The evening session of this day was opened by a paper by Dr. Sternberg, of the Army, in which he described and illustrated by means of the stereopticon the results of his recent researches into the etiology of yellow fever. He was unable to announce any positive conclusions in this respect, but expressed the belief that the solution of this problem was in a fair way of attainment.

Dr. Theobald Smith, of the Buretu of Animal Industry at Washington, read a paper entitled, Prelimin:ry Observations on the Micro Organism of Texas Fever,” and Dr. D. E. Salmon, chief of the same Bureau, devoted some time to the consideration of the same disease with screen illustrations.

An interesting feature of the evening was a paper read by Edward Atkinson, LL. D., of Boston, on the “ Art of Cooking,” the cooking operations going on in the hall during the reading in ovens designed by the author, and various dishes thus cooked were served to the audience at its conclusion. The ovens appeared to be tin boxes a few feet square, jacketed with some material to prevent escape of the heat with closely fitting doors, the necessary heat being afforded by coal oil lamps placed beneath them. A variety of dishes were served, comprising meats, fish, vegetables, etc. Very little odor of cooking could be detected in the hall while it was in process and the dishes presented seemed to be satisfactorily cooked. It is claimed that the slowness of the process is a great advantage, insuring more thorough cooking and that a decided saving in labor, fuel and food can be effected in this way, with more palatable and nutritious food, enabling those in limited circumstances to better their condition with less work, more wholesome food and with small fuel expense.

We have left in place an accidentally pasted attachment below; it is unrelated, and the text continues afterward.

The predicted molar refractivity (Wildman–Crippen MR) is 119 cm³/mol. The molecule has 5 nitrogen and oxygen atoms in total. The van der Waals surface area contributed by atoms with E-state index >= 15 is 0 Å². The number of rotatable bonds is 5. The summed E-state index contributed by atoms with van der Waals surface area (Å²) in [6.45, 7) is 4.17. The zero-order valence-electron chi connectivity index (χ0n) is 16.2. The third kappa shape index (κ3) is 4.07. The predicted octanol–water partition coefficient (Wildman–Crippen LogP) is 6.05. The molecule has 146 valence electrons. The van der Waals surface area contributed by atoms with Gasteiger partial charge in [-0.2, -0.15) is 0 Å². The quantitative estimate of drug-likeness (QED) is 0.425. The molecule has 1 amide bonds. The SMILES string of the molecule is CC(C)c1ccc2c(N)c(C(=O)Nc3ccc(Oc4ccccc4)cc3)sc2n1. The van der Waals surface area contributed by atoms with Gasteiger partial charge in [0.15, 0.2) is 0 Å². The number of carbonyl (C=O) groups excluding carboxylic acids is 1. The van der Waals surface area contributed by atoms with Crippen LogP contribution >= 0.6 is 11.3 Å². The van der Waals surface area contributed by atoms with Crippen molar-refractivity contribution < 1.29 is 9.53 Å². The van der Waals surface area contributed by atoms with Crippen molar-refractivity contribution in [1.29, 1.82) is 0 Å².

Many ladies were present who seemed much interested in the paper and demonstration, but the nature of their final conclusions in regard to the matter did not appear.

The morning hours of Thursday were devoted to the question of garbage disposal by cremation, the discussion of the subject having been continued from the meeting last year, when a committee was appointed to canvass the matter and make report to the next meeting of its tindings and conclusions, but it developed that the expected report was not forthcoming.

A paper entitled “ Disposal of Garbage at Milwaukee,” by Dr. Martin, Commissioner of Health of that city, was read; also “ Statistics on River Pollution, with Observations Relating to the Destruction of Garbage and Refuse Matters,” by S. S. Kilvington, M. D., the head of the Minneapolis Health Department. After a somewhat unsatisfactory and inconclusive discussion of this subject the Association listened to a paper on “ Food and its Relation to Health,” by Prof. W. 0. Atwater, Director Experimental Station, United States Department of Agriculture at Washington.